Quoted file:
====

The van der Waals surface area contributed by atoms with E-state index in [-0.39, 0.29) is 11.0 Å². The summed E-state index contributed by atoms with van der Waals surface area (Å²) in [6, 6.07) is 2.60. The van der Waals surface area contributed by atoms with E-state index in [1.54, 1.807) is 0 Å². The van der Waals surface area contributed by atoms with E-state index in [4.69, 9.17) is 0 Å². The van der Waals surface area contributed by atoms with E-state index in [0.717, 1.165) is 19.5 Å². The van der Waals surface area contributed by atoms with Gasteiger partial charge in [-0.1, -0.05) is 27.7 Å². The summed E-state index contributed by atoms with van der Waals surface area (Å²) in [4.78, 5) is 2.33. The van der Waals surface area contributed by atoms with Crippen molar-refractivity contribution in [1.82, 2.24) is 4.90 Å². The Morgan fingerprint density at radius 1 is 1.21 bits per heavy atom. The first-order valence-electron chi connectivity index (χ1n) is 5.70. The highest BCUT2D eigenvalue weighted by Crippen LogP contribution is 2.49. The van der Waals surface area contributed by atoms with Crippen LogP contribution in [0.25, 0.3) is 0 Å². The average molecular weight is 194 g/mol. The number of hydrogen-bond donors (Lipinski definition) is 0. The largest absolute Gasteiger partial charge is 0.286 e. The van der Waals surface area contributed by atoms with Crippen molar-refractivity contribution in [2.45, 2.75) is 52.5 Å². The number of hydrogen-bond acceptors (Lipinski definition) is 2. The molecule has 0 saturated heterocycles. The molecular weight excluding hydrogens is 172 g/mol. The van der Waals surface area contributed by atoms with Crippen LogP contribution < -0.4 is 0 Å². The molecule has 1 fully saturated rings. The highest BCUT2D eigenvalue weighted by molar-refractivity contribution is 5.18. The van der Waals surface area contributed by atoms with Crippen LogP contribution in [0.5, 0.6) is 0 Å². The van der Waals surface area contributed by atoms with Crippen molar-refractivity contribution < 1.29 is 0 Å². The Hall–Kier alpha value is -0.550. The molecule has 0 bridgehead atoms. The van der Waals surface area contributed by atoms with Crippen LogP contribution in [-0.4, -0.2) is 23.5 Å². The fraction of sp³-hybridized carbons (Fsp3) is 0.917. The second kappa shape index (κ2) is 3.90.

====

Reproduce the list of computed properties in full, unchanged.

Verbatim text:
The van der Waals surface area contributed by atoms with E-state index in [-0.39, 0.29) is 11.0 Å². The summed E-state index contributed by atoms with van der Waals surface area (Å²) in [6, 6.07) is 2.60. The van der Waals surface area contributed by atoms with E-state index in [1.54, 1.807) is 0 Å². The van der Waals surface area contributed by atoms with E-state index in [4.69, 9.17) is 0 Å². The van der Waals surface area contributed by atoms with E-state index in [0.717, 1.165) is 19.5 Å². The van der Waals surface area contributed by atoms with Gasteiger partial charge in [-0.1, -0.05) is 27.7 Å². The summed E-state index contributed by atoms with van der Waals surface area (Å²) in [4.78, 5) is 2.33. The van der Waals surface area contributed by atoms with Crippen molar-refractivity contribution in [1.82, 2.24) is 4.90 Å². The Morgan fingerprint density at radius 1 is 1.21 bits per heavy atom. The first-order valence-electron chi connectivity index (χ1n) is 5.70. The highest BCUT2D eigenvalue weighted by Crippen LogP contribution is 2.49. The van der Waals surface area contributed by atoms with Crippen LogP contribution in [0.25, 0.3) is 0 Å². The average molecular weight is 194 g/mol. The number of hydrogen-bond donors (Lipinski definition) is 0. The largest absolute Gasteiger partial charge is 0.286 e. The van der Waals surface area contributed by atoms with Crippen molar-refractivity contribution in [2.45, 2.75) is 52.5 Å². The number of hydrogen-bond acceptors (Lipinski definition) is 2. The molecule has 0 saturated heterocycles. The molecular weight excluding hydrogens is 172 g/mol. The van der Waals surface area contributed by atoms with Crippen LogP contribution < -0.4 is 0 Å². The molecule has 1 fully saturated rings. The highest BCUT2D eigenvalue weighted by molar-refractivity contribution is 5.18. The van der Waals surface area contributed by atoms with Crippen LogP contribution in [0.5, 0.6) is 0 Å². The van der Waals surface area contributed by atoms with Crippen molar-refractivity contribution < 1.29 is 0 Å². The Hall–Kier alpha value is -0.550. The molecule has 0 bridgehead atoms. The van der Waals surface area contributed by atoms with Crippen LogP contribution in [-0.4, -0.2) is 23.5 Å². The fraction of sp³-hybridized carbons (Fsp3) is 0.917. The second kappa shape index (κ2) is 3.90.